I made the decision going into this season to break things off with the leaderboard. Our relationship over the years was a very unhealthy one- I allowed it to dictate my emotions and feelings. I even based my self-worth on that darn thing.
As with any break-up it was messy, hard and I was tempted to go back several times. My first test was going through the WZA qualifier. Initially, I experienced the symptoms similar to an addict going cold turkey. I experienced feelings of restlessness, anxiety and irritability. It was scary having no idea where I stood or how I matched up to the other competitors.
But then over time I started to feel a sense of peace I had never experienced during a qualification period or competition. Yes, it was unsettling not knowing where I was sitting but I discovered when I wasn’t checking that dang board every 5 minutes there were other things I could do with my life.
I could read, write, go to the beach and spend time with my friends and family. And even more valuable, I was able to be present in the moment because I wasn’t worried about my placement. I wasn’t thinking that I would have beaten so-and- so if only I had gotten two more reps. I couldn’t obsess over the qualifier because there was nothing to obsess over.
I did the workout, gave my best effort and then left it at that with no regrets and no what-ifs. I don’t think I fully appreciated how much energy I wasted over the years obsessing over the leaderboard, beating myself up because of where I was placed or because I didn’t beat an athlete I thought I should have beaten in a workout. I WASTED ENERGY ON THINGS I COULD NOT CONTROL.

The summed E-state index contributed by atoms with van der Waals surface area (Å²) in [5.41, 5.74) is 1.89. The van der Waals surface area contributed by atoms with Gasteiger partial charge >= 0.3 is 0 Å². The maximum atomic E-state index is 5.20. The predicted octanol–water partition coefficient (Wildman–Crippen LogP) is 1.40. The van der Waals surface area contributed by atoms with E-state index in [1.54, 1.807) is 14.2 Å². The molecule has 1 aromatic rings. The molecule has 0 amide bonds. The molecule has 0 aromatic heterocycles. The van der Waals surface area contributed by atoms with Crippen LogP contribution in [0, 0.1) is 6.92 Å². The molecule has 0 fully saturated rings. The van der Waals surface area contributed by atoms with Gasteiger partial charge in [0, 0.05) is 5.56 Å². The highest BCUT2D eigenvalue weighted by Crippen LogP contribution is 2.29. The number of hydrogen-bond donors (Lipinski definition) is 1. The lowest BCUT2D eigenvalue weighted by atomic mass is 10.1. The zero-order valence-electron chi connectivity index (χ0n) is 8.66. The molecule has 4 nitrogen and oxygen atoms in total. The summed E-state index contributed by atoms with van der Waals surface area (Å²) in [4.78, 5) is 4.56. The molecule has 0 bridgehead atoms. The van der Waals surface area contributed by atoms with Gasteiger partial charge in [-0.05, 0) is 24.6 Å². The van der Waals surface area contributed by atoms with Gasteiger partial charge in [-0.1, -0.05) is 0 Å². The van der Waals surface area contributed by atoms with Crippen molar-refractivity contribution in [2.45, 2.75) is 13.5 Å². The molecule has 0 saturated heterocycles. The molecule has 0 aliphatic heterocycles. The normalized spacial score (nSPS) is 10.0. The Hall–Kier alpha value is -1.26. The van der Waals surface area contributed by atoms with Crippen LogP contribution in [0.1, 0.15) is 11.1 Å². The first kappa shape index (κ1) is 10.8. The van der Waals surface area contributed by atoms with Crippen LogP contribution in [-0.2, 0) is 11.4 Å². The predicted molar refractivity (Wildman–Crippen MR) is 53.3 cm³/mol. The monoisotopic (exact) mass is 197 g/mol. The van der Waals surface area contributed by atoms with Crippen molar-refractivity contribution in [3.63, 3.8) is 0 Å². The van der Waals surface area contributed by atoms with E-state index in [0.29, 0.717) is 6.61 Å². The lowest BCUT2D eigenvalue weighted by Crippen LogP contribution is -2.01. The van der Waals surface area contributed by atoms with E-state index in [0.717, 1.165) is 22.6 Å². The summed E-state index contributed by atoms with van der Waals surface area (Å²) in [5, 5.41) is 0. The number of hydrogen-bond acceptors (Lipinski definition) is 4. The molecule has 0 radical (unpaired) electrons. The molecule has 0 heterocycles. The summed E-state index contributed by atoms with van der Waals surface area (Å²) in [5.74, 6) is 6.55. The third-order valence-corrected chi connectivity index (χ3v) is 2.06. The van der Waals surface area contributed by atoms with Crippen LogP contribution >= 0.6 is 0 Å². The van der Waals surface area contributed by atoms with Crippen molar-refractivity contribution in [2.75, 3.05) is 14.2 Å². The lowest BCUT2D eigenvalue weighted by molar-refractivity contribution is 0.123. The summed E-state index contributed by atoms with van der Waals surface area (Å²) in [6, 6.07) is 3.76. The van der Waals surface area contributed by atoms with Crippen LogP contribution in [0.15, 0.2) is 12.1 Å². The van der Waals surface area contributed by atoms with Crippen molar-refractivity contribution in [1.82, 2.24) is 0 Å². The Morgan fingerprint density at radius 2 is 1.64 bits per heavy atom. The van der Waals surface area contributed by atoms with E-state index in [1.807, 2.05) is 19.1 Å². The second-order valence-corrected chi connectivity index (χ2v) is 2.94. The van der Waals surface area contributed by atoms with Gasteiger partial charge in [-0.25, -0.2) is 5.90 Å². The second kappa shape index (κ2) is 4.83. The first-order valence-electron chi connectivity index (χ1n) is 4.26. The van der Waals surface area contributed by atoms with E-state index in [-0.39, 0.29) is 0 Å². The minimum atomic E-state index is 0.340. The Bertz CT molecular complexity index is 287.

The greatest benefit I discovered while competing in WZA this past January was that the leaderboard no longer had control or power over my emotions. What I mean by that is, over the years when asked during a competition where I was currently placed, my responses were always along the lines of… “I am sitting in so-and-so, hoping for a better day so I can keep moving up.” The feelings associated with that response were disappointment, embarrassment, frustration and fear.
However, at WZA it was a different story- my response was… “I have no idea, I am just going out there and doing my very best and based on that I feel great.” And you know what? Not one time did I feel defeated or anxious talking about the LB. Rather, it boosted my confidence and made me feel empowered.
When I use my effort as a gauge for my performance, I have the power to to control what I can control, (sticking to my strategy, giving my best effort and keeping a positive attitude) AND to affect change. I have the power, I am in control. I become a much stronger and confident athlete.
April Lowe is a competitive CrossFit Athlete (Master’s 40-44) who’s been pushing her limits in the sport for the past 8 years. She’s been to the CrossFit Games 1 time on a team, and 2 times as an individual. April loves sharing her life experiences and passion for fitness by blogging.
You can connect with her @cfaklowe on instagram and firstname.lastname@example.org!